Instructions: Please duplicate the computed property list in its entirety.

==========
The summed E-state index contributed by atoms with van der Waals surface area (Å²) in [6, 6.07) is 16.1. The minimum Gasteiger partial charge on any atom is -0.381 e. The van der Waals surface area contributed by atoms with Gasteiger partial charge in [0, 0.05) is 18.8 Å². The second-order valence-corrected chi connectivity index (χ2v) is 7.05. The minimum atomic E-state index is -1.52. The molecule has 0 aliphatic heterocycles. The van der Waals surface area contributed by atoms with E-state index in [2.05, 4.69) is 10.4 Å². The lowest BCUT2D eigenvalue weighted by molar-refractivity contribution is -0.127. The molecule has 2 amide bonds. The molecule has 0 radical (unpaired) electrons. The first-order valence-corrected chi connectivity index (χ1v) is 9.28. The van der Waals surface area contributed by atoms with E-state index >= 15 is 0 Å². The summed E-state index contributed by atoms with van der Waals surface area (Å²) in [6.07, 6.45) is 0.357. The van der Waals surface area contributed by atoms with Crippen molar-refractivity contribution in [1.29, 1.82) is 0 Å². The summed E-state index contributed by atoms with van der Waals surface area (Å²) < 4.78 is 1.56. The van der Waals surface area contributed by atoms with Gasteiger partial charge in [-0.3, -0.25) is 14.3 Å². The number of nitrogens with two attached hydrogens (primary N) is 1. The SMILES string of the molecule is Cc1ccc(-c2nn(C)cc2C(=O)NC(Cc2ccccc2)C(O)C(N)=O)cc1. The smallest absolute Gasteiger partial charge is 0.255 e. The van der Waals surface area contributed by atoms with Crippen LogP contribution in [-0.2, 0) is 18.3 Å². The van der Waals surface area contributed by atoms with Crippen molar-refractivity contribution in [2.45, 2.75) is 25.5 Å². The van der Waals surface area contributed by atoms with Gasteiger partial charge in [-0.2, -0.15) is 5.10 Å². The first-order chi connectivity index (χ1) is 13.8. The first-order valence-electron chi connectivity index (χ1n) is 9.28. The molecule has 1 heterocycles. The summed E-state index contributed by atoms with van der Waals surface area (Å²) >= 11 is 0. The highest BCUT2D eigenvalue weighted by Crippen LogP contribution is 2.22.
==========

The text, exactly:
The summed E-state index contributed by atoms with van der Waals surface area (Å²) in [6, 6.07) is 16.1. The minimum Gasteiger partial charge on any atom is -0.381 e. The van der Waals surface area contributed by atoms with Gasteiger partial charge in [0, 0.05) is 18.8 Å². The second-order valence-corrected chi connectivity index (χ2v) is 7.05. The minimum atomic E-state index is -1.52. The molecule has 0 aliphatic heterocycles. The van der Waals surface area contributed by atoms with E-state index in [2.05, 4.69) is 10.4 Å². The lowest BCUT2D eigenvalue weighted by molar-refractivity contribution is -0.127. The molecule has 2 amide bonds. The molecule has 0 radical (unpaired) electrons. The first-order valence-corrected chi connectivity index (χ1v) is 9.28. The van der Waals surface area contributed by atoms with E-state index >= 15 is 0 Å². The summed E-state index contributed by atoms with van der Waals surface area (Å²) in [6.07, 6.45) is 0.357. The van der Waals surface area contributed by atoms with Crippen molar-refractivity contribution in [1.29, 1.82) is 0 Å². The summed E-state index contributed by atoms with van der Waals surface area (Å²) < 4.78 is 1.56. The van der Waals surface area contributed by atoms with Gasteiger partial charge in [-0.3, -0.25) is 14.3 Å². The number of nitrogens with two attached hydrogens (primary N) is 1. The SMILES string of the molecule is Cc1ccc(-c2nn(C)cc2C(=O)NC(Cc2ccccc2)C(O)C(N)=O)cc1. The smallest absolute Gasteiger partial charge is 0.255 e. The van der Waals surface area contributed by atoms with Crippen LogP contribution in [-0.2, 0) is 18.3 Å². The van der Waals surface area contributed by atoms with Crippen molar-refractivity contribution in [2.45, 2.75) is 25.5 Å². The van der Waals surface area contributed by atoms with Gasteiger partial charge in [-0.2, -0.15) is 5.10 Å². The first-order chi connectivity index (χ1) is 13.8. The first-order valence-electron chi connectivity index (χ1n) is 9.28. The molecule has 1 heterocycles. The summed E-state index contributed by atoms with van der Waals surface area (Å²) >= 11 is 0. The highest BCUT2D eigenvalue weighted by Crippen LogP contribution is 2.22.